Dr Jeffrey Sweeney from RSM’s department of Technology and Operations Management explained how digital solutions including smartphone apps have enabled citizens to combat the virus but are accompanied by privacy concerns.
Future of energy systems
Dr Yashar Ghiassi-Farrokhfal from RSM’s department of Technology and Operations Management explained how energy systems are being revolutionised with a paradigm shift away from centralised and fossil-based power generation towards clean, locally generated power. Technology will play an increasingly important role in the intelligent design of local microgrids; its role is underpinned by three main pillars: digitalisation, decentralisation, and decarbonisation.
Policy & management of data-driven healthcare
Professor Antoinette de Bont from the Erasmus School of Health Policy & Management explained what is needed for data-driven care using analytics to be used to cut treatment time in the management of chronic diseases. She argued that it can be used in tracking infections as well as in deep imaging for precision diagnostics. There will be new roles for technology companies, for hospitals, and for citizens.
Competing in the age of AI
Professor Ting Li of RSM’s department of Technology and Operations Management and her team have observed a couple of important shifts in focus. In business operations, a transition will take place from a focus on process to a more customer-oriented way of operating. In algorithms, there is a shift away from efficiency and automation towards transparency and equity, fairness and inclusivity.
Open banking and the potential role of AI
Dr Dion Bongaerts from RSM’s department of Finance explained how Fintech and Big Tech are revolutionising the banking industry by introducing the new system of Open Banking, with widely available bank transaction data that can be obtained by non-banks and third parties. Combined with other data, e.g. Google search history, it presents an opportunity for new and existing players to improve existing products and create new ones.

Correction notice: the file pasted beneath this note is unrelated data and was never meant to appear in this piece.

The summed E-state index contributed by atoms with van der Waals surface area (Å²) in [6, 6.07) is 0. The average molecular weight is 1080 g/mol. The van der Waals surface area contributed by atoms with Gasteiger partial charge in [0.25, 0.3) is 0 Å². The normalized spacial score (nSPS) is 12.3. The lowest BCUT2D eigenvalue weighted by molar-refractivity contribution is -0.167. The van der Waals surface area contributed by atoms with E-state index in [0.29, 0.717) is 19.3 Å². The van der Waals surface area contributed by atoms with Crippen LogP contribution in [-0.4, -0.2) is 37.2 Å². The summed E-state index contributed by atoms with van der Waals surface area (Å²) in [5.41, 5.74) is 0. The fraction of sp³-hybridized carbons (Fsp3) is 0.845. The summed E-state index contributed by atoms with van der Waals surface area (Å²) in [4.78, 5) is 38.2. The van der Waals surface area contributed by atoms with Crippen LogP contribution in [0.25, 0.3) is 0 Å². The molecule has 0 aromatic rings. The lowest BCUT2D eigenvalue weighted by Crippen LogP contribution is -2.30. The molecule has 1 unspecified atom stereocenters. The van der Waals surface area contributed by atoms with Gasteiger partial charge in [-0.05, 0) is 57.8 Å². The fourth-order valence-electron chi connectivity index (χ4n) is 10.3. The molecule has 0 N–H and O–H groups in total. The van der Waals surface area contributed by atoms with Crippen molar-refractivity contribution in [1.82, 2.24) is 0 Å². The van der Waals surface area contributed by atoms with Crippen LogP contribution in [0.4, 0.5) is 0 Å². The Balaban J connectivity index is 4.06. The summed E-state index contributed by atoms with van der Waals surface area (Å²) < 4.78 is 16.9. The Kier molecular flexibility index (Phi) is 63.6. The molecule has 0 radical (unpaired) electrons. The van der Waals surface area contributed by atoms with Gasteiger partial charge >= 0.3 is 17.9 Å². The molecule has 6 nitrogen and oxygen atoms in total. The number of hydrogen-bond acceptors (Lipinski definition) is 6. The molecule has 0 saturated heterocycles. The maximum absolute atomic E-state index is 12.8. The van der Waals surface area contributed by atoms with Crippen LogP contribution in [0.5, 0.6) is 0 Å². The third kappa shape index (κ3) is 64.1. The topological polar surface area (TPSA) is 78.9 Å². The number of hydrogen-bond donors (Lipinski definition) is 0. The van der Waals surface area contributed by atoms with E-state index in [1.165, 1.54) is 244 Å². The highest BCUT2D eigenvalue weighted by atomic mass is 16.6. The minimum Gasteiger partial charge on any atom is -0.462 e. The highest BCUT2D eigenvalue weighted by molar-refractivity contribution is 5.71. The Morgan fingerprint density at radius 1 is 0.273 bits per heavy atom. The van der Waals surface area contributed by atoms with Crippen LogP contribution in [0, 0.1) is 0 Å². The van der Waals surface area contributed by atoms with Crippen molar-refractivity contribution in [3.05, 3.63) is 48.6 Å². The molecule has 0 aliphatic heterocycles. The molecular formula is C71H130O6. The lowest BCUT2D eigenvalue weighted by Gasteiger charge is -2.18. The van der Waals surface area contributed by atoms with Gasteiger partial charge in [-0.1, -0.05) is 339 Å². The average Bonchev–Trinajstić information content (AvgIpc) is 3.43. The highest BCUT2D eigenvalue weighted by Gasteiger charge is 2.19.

Human judgement in the age of AI
The role of human labour in the age of AI will change forever, said Professor Stefano Puntoni from RSM’s department of Marketing Management. AI will play a formative role in how work and creativity evolve. A new decision-making framework makes a novel division of labour, separating functions not by whether they should be run entirely by a human or a machine, but by using cognitive building blocks, and by assigning steps to either humans or machines to increase the effectiveness of their processes.
AI for effective and responsible social networking campaigns
Sometimes we forget that data is about humans, said Professor Moniek Buijzen and Dr Thabo van Woudenberg, both from the Erasmus School of Social and Behavioural Sciences. They elaborated on the data-gathering techniques of their project, MyMovez which focuses on healthy lifestyles for young people and how communication campaigns can help improve those lifestyles. First, they must identify the ‘influence agents’ and use more strategic ways to combine data with theory.
Tech design for the next billion
Digital anthropologist, Professor Payal Arora from the Erasmus School of Philosophy seeks to understand and explain the next billion users of the internet. In the near future, this young demographic group will make up the majority of internet users – forming an enormous untapped marketplace for many organisations, but it comes with a growing gender gap: an enormous 25 per cent of women are less likely to have access to the internet. Organisations can help to empower this disadvantaged group while creating a potential new market, she said.